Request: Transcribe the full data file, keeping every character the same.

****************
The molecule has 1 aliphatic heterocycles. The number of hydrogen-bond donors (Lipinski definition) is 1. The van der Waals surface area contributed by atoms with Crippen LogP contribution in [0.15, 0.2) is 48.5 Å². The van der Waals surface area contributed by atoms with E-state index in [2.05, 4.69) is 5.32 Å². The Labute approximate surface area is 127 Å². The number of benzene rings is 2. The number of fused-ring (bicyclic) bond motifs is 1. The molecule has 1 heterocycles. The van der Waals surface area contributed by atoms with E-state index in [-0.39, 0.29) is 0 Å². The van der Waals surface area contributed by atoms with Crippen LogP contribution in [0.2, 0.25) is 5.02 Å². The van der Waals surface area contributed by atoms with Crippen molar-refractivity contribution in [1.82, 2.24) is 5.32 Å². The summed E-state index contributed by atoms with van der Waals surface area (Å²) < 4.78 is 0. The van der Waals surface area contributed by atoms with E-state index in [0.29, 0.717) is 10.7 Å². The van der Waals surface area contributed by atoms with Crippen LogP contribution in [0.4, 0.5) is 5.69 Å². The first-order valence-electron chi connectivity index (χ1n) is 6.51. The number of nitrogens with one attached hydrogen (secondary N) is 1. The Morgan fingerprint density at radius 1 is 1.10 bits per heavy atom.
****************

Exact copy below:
The molecule has 1 aliphatic heterocycles. The number of hydrogen-bond donors (Lipinski definition) is 1. The van der Waals surface area contributed by atoms with Crippen LogP contribution in [0.15, 0.2) is 48.5 Å². The van der Waals surface area contributed by atoms with E-state index in [2.05, 4.69) is 5.32 Å². The Labute approximate surface area is 127 Å². The number of benzene rings is 2. The number of fused-ring (bicyclic) bond motifs is 1. The molecule has 1 heterocycles. The van der Waals surface area contributed by atoms with E-state index in [-0.39, 0.29) is 0 Å². The van der Waals surface area contributed by atoms with Crippen LogP contribution in [0.2, 0.25) is 5.02 Å². The van der Waals surface area contributed by atoms with Crippen molar-refractivity contribution in [1.82, 2.24) is 5.32 Å². The summed E-state index contributed by atoms with van der Waals surface area (Å²) < 4.78 is 0. The van der Waals surface area contributed by atoms with E-state index in [0.29, 0.717) is 10.7 Å². The van der Waals surface area contributed by atoms with Crippen LogP contribution in [0.4, 0.5) is 5.69 Å². The first-order valence-electron chi connectivity index (χ1n) is 6.51. The number of nitrogens with one attached hydrogen (secondary N) is 1. The Morgan fingerprint density at radius 1 is 1.10 bits per heavy atom.